Thriving in fatherhood (and leaving 'dad guilt' in the past)

Let's talk about the elephant in the room, dads. That nagging feeling in the pit of your stomach, the voice that whispers "You're not doing enough" every time you scroll through social media or see another dad at the park. It's the dad guilt monster, and it feeds on a potent cocktail of societal expectations, self-doubt, and the very real love you have for your kids.


We all want to be the perfect dad - the one who's always there for bedtime stories, coaching every soccer game, and somehow magically conjuring gourmet lunches for school. But the reality? It's messy, it's tiring, and sometimes it feels like we're constantly letting our kids down.

This constant guilt can morph into shame, a feeling of inadequacy that can leave us feeling paralysed and disconnected from our families. It can lead to anxiety, depression, and even withdrawal from our parenting roles altogether.

But dads, there's a way out of this cycle. It's about identifying your values and building a sustainable approach to fatherhood that works for you, your kids, and your family dynamic.

What are your dad values?

Before we tackle the guilt monster, let's get clear on what truly matters to you as a father. What kind of dad do you want to be? Here are some questions to get you started:

  • Quality time: Do you value spending concentrated, one-on-one time with your kids, even if it's just for a short period each day?
  • Work-life balance: Is it important for you to be present at every school event, or is a healthy work-life balance more crucial to your well-being as a father?
  • Emotional connection: Do you prioritise open communication and fostering a strong emotional bond with your children?
  • Discipline and guidance: Is setting clear boundaries and providing consistent discipline a core value in your parenting style?
  • Teaching life skills: Do you value imparting practical life skills and encouraging your children's independence?

There are no right or wrong answers here. The key is to identify the values that resonate most with you and your vision for fatherhood.

Taming the guilt monster with CBT

Once you're clear on your values, it's time to address the distorted thinking patterns fueling the guilt. Here's where cognitive behavioural therapy (CBT) comes in.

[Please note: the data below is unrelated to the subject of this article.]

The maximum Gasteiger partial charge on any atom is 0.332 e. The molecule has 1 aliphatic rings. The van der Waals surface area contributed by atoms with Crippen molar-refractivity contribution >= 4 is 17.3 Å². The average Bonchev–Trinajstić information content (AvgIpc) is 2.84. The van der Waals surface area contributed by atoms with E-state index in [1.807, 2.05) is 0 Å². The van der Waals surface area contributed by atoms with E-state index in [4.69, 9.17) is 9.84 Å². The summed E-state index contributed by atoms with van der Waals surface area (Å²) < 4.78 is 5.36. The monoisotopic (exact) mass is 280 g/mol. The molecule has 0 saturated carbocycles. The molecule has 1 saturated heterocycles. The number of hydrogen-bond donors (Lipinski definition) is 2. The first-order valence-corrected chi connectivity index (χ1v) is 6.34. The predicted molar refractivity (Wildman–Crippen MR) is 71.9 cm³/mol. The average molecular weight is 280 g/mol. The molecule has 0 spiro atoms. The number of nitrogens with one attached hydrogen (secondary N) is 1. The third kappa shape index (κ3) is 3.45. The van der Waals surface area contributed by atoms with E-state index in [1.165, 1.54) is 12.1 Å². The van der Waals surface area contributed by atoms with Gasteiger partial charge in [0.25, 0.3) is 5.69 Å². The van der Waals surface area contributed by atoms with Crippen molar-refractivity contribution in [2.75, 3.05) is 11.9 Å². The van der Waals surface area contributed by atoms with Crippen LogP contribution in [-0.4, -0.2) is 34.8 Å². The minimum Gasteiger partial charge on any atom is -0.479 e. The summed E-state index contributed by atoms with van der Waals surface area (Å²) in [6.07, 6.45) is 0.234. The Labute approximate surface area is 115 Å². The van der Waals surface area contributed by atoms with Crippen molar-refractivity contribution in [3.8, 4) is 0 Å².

CBT is a form of therapy that teaches you to identify and challenge negative thought patterns. Here's how it can help you silence the dad guilt monster:

  • Identifying triggers: What situations or events typically trigger your guilt? Is it missing a school play, or feeling overwhelmed by work demands? Understanding your triggers is the first step towards managing them.
  • Challenging negative thoughts: Once you've identified your triggers, challenge the negative self-talk that follows. For example, if you miss a soccer game, instead of thinking "I'm a terrible dad," reframe it as "I missed an event, but I'll make it up to my child next time."
  • Focus on your values: When guilt arises, reconnect with your core values. Remind yourself that being a good dad doesn't mean being perfect, but rather living your values in a way that works for your family.

Moving beyond the guilt: Building a sustainable dad role

CBT equips you with tools to manage guilt, but it's also about building a sustainable approach to fatherhood. Here are some tips:

  • Set realistic expectations: Let go of the pressure to be the 'perfect dad'. Focus on being present and engaged in the moments you do have with your kids.
  • Communicate with your partner: Talk to your partner about your values and expectations for parenting. Work together to create a system that works for your family.
  • Set boundaries: It's OK to say "no" sometimes. Setting boundaries with work, social activities, and even your kids allows you to be more present and engaged when you are with them.
  • Practice self-care: Taking care of your own physical and mental well-being is crucial. Schedule time for activities you enjoy, whether it's reading, exercising, or spending time with friends. A well-rested, happy dad is a better dad for his kids.
  • Focus on progress, not perfection: Change takes time. Don't get discouraged if you have setbacks. Celebrate your progress and remind yourself that you're becoming the best dad you can be.

Remember dads, you're not alone

Time to do something about the way you've been feeling? Don't waste another day and book in today for your free consultation.

The views expressed in this article are those of the author. All articles published on Counselling Directory are reviewed by our editorial team.

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Bristol BS8 & BS2
Written by Tom Holland-Pearse
Bristol BS8 & BS2

Tom Holland-Pearse: Qualified therapist (9+ yrs) in NHS & private practice. Empowers individuals to navigate life's challenges & build emotional well-being.

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